Reinforcement learning with domain-­specific relational inductive biases

Using Graph Neural Networks and domain knowledge

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Reinforcement Learning (RL) has been used to successfully train agents for many tasks, but generalizing to a different task - or even unseen examples of the same task - remains difficult. In this thesis, Deep Reinforcement Learning (DRL) is combined with Graph Neural Networks (GNNs) and domain knowledge, with the aim of improving the generalization capabilities of RL-agents.
In classical DRL setups, Convolutional Neural Networks (CNNs) and Multilayer Perceptrons (MLPs) are often applied as neural network architectures for an agent’s policy and/or value network. In this thesis, however, GNNs are used to represent the policy and value network of an agent, which allows for the application of relational inductive biases that are more domain-specific than those of MLPs and CNNs. Observations received by the agent from a simple navigation task - which requires some relational reasoning - are encoded as graphs, consisting of entities and relations between them, which are based on domain knowledge. These graphs are then used as structured input for the GNN-based architecture of the agent. This approach is inspired by human relational reasoning, which is argued to be an important factor in human generalization capabilities.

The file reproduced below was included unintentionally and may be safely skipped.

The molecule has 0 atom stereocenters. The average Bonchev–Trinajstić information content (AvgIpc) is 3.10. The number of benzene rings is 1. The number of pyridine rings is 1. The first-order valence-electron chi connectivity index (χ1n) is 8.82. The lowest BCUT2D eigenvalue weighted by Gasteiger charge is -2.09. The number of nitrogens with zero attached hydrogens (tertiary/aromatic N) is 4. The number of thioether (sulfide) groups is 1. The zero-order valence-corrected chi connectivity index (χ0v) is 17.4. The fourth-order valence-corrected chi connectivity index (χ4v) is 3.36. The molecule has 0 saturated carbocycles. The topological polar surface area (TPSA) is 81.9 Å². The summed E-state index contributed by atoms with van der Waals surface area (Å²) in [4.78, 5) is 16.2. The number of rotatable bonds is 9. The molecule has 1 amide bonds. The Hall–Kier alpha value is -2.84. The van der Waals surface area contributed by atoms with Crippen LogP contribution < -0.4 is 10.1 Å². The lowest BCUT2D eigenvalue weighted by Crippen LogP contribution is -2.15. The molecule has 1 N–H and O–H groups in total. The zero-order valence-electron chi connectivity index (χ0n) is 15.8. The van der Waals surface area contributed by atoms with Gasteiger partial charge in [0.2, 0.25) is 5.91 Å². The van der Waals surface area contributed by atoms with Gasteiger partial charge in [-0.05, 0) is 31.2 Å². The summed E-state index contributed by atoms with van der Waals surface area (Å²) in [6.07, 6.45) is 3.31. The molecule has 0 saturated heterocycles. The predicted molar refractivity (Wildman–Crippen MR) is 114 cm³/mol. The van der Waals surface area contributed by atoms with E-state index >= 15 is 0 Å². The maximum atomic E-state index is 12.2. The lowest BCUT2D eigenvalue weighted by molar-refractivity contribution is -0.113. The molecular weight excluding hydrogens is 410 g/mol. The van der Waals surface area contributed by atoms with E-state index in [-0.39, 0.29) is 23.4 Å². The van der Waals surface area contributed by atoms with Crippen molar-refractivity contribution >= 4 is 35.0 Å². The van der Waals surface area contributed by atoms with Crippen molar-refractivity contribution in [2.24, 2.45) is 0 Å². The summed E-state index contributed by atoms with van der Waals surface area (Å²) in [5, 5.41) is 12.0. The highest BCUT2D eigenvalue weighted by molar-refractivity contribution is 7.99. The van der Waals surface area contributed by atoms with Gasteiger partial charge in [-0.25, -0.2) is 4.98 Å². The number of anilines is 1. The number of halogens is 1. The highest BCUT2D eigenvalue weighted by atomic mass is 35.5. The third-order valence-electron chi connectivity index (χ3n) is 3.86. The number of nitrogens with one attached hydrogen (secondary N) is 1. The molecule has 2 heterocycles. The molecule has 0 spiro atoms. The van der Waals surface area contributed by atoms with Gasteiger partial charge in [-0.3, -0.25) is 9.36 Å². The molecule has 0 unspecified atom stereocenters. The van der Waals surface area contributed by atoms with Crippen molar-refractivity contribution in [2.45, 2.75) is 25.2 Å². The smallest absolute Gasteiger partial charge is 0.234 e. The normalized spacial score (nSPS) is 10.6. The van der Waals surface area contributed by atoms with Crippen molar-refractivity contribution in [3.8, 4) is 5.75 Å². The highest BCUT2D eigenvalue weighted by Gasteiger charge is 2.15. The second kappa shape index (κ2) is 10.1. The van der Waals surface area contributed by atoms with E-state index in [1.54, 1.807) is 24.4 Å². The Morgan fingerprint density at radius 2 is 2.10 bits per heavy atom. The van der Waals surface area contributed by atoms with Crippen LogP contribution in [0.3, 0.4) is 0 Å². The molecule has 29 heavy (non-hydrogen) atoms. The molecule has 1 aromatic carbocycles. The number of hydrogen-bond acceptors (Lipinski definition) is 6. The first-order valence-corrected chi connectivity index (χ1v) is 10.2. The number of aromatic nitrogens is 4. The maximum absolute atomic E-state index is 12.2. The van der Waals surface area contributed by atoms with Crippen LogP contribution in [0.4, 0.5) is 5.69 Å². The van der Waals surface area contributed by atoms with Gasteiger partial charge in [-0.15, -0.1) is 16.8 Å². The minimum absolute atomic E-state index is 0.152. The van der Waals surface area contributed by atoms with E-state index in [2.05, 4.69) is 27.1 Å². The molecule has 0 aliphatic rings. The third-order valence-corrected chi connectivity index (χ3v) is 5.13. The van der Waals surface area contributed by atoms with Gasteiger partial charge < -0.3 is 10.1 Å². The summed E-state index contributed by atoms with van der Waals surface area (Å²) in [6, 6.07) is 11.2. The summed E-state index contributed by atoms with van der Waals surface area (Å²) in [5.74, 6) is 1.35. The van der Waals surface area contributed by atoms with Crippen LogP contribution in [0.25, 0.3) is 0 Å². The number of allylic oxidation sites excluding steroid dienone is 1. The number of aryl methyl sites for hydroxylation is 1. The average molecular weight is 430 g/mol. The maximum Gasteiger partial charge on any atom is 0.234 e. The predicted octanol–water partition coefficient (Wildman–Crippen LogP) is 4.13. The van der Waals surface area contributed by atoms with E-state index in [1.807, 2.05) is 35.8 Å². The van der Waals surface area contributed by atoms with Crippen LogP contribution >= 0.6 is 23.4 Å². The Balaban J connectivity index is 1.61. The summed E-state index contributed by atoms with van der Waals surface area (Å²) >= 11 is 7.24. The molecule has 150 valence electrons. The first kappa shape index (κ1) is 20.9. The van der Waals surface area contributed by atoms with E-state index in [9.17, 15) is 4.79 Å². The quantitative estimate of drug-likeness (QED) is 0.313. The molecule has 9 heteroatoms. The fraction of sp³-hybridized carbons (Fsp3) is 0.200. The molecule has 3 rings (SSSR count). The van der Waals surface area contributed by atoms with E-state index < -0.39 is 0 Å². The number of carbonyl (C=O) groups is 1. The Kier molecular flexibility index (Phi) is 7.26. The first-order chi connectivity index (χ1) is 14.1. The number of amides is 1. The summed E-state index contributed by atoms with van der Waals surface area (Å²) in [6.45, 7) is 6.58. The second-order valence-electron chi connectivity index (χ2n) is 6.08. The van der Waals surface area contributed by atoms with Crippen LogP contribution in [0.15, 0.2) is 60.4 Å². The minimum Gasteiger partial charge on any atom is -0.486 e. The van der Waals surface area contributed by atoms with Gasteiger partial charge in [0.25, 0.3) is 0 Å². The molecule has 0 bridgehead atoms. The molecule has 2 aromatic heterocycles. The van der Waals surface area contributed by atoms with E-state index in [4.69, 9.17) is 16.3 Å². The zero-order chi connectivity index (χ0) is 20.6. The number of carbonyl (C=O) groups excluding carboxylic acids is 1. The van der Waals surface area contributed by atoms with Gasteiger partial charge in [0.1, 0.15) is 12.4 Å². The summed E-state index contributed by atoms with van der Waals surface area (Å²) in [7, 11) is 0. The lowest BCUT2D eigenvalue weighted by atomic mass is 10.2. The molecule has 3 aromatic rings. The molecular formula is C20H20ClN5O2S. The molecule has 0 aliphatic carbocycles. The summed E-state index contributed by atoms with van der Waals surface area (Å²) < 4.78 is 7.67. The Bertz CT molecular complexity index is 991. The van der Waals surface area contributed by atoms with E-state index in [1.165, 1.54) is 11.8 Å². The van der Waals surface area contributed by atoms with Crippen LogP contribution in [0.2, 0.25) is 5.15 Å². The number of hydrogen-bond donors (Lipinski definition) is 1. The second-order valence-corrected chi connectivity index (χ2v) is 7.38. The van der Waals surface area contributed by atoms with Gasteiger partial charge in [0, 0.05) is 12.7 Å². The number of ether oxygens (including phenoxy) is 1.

Several GNN-based architectures are proposed and compared, from which two main architectures are distilled: R-GCN-domain and R-GCN-GAN. In the R-GCN-domain architecture, the graph encoding of observations is based on domain knowledge, whereas in R-GCN-GAN we aim to combine the relational encoding of a CNN with additional, learned relations, allowing for an end-to-end solution that does not require domain knowledge. Sample efficiency and both in- and out-of-distribution generalization performance of our architectures are tested on a new grid world environment called ’Key-Corridors’. We find that adding domain-specific relational inductive biases with the R-GCNdomain architecture significantly improves sample efficiency and out-of-distribution generalization, when compared to MLPs and CNNs. However, we did not succeed in learning these domain-specific relational inductive biases with R-GCN-GAN, which does not manage to significantly outperform a CNN. Overall, the results indicate that applying relational reasoning in RL - through the use of GNNs and domain knowledge - can be an important tool for improving sample efficiency and generalization performance.